Saving the Planet, One Drink at a Time Pt. 2

In the previous post, I talked about finding ways to reuse cucumber outside of infusions, syrups and tinctures. I made mention of Cucumber Beer. I want to share the process I use to lightly ferment Cucumbers and make carbonated beverage similar to Ginger Beer, which this recipe is based on.

This recipe isn’t possible without learning from it in Jeffrey Morganthaler’s The Bar Book. Up until that point I was exclusively using Gosling’s canned Ginger Beer, a great product but it leans on the sweet side. Since the reintroduction of the Moscow Mule, it’s been annoying tossing out all those cans into trash bins, most places I have worked that serves Mules didn’t want to fuss with the extra work to recycle the cans. There has to be a different solution: see a need, fill a need. And that solution came in the form of Jeffrey’s recipe, which requires a small amount of labor, but it is something that can be easily scaled up and adjusted in different ways.


Cucumber Beer

2200 ml. Filtered Water at 35 * Celsius (this temp will help bloom the yeast)

300 ml. Juiced Cucumbers (peeled)

480 ml. Fresh Pressed Lemon Juice finely strained

840 ml. 1:1 Cane Syrup

Champagne Yeast


Roll up your sleeves, it’s time to prep. Start will cutting the end of the cucumbers followed by peeling them. Set aside in a metal bowl or plate, weigh your cane sugar and water then stir to dissolve, set aside to rest at room temperature. In a large stock pot or using small pots in sequence, bring the water up to temperature. The point is to create an environment suitable for the yeast to do the job of breaking down sugars and converting that energy into CO2. Measure the lemon juice and be sure its close to room temperature and double strained, you want, fresh out of the refrigerator will lower to temperature of the simmered water. The last step is to juice the cucumbers by using a blender or passing through a juicer. Extract as much juice as possible until you’ve measured out the amount listed above.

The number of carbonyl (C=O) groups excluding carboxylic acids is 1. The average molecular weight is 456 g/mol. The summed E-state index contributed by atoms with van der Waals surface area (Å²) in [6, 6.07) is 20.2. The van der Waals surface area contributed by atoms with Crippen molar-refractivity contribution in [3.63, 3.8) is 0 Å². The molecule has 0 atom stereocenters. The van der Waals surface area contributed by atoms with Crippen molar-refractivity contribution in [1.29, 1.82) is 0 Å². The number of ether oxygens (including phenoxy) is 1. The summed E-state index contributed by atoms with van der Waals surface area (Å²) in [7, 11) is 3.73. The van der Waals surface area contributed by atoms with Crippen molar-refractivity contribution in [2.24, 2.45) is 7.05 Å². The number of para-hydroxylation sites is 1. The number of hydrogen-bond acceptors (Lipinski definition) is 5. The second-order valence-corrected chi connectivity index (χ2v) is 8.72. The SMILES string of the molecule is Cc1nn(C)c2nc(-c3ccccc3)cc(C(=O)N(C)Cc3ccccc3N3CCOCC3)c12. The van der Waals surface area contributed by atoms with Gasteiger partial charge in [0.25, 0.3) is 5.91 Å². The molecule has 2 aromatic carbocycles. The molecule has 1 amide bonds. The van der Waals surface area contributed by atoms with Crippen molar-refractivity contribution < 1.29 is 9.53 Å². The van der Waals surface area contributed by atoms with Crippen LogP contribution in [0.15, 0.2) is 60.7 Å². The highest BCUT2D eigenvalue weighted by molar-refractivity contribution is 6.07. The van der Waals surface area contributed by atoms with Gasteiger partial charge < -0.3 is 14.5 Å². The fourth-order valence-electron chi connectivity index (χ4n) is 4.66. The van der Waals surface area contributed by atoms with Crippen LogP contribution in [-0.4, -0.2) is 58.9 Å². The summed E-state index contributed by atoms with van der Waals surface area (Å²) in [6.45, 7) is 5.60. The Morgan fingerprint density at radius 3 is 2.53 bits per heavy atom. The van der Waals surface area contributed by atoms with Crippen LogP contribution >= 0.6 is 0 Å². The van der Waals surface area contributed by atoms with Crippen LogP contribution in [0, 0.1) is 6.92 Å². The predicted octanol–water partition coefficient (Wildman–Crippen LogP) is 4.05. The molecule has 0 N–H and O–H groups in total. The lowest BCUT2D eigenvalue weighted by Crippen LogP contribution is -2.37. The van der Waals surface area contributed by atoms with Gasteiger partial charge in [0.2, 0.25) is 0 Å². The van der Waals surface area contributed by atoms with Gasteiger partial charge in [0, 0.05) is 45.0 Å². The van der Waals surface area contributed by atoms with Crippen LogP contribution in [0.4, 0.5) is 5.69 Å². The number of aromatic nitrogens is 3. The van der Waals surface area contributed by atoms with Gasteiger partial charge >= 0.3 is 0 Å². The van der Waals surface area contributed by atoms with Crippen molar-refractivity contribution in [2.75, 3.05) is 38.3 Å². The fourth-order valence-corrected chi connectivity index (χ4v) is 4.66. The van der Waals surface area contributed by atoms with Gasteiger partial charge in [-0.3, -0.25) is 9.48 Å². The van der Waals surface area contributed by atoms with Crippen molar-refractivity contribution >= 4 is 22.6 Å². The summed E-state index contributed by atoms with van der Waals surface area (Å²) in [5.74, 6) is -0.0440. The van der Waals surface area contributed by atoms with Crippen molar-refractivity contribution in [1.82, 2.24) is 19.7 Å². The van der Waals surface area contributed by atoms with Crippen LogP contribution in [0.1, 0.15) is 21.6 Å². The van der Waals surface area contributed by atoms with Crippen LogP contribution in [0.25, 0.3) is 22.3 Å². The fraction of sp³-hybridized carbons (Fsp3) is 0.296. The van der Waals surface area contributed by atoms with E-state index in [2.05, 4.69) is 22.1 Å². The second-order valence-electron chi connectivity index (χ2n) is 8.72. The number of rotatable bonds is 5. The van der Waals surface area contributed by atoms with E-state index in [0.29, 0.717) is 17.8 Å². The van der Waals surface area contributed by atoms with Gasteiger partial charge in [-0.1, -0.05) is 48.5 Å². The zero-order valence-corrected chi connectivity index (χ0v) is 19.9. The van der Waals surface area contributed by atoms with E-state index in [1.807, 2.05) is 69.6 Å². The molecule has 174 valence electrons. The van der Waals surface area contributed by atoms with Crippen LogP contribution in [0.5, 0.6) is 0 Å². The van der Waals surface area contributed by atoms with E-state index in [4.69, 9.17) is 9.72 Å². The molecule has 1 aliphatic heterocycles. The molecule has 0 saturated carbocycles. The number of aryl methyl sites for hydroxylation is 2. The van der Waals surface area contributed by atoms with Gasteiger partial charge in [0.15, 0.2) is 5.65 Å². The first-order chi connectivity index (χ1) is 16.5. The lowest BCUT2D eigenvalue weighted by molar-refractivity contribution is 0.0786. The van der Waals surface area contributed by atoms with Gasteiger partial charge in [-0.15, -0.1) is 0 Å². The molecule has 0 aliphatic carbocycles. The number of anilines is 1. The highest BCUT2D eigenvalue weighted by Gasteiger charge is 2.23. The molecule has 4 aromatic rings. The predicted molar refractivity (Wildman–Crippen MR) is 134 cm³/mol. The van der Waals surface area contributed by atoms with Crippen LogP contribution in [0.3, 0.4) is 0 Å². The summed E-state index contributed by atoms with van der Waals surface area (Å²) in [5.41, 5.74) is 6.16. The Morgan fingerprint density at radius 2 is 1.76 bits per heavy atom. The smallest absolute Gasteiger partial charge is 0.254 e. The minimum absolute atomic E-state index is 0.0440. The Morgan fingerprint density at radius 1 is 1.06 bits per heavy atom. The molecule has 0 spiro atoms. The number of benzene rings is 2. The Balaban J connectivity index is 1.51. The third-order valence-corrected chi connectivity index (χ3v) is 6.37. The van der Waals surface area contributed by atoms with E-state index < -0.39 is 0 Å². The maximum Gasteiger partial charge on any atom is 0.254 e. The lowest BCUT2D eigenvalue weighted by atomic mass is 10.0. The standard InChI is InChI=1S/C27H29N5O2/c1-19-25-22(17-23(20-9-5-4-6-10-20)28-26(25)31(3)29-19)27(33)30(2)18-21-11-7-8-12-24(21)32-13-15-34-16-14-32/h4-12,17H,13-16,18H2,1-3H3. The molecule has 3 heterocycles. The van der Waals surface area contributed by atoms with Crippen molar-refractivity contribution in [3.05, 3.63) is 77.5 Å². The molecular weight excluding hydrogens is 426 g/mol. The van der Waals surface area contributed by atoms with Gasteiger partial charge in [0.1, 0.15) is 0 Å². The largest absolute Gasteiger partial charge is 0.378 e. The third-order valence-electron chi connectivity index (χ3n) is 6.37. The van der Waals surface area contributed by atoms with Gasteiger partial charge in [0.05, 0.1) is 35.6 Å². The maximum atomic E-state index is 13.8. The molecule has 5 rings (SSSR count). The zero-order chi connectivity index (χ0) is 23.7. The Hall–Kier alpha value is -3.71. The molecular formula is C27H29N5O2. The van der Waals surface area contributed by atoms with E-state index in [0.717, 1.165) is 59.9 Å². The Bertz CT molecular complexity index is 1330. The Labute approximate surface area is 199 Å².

Combine everything, leaving the champagne yeast for last. Make sure your mixture is fully homogenized. All that’s left is to bottle and store. Bottling can be anything from 8oz. glass bottles to 2liter soda bottles, just take into consideration your planned usage and maintaining freshness. Slowly fill your bottles leaving space at towards to top to allow for gases to build up without causing any messy disruptions. Once filled, add a small pinch of champagne yeast into the bottle, seal and shake to incorporate.

Time to wait.

Two days of fermentation should be the sweet spot, in the past I have found going a little longer develops a sort of pickled flavor, which in itself is quite interesting, something along the lines of a celery soda. After two days have elapsed, the final step is to refrigerate to stop the fermentation. Once your bottles are chilled and ready to serve, crack it open and give it a taste.


Southside Mule

2 oz. Hendricks Gin

1/4 oz. Fresh Pressed Lime Juice

4 oz. Cucumber Beer

Small Bouquet of Mint

Build in preferred glass or mule mug, start with lime juice, gin then cucumber beer add pebble ice and finish with a small bouquet of mint.


I did say this recipe is easily adjusted and modified, and I mean it. Previous recipes I’ve made with various degrees of success include:

  • Rhubarb + Strawberry
  • Blackberry + Orange Flower Water
  • Carrot + Ginger
  • Sweet Potato + Ginger
  • Cucumber + Cardamon

Try it out, make mistakes. It’s time to explore.

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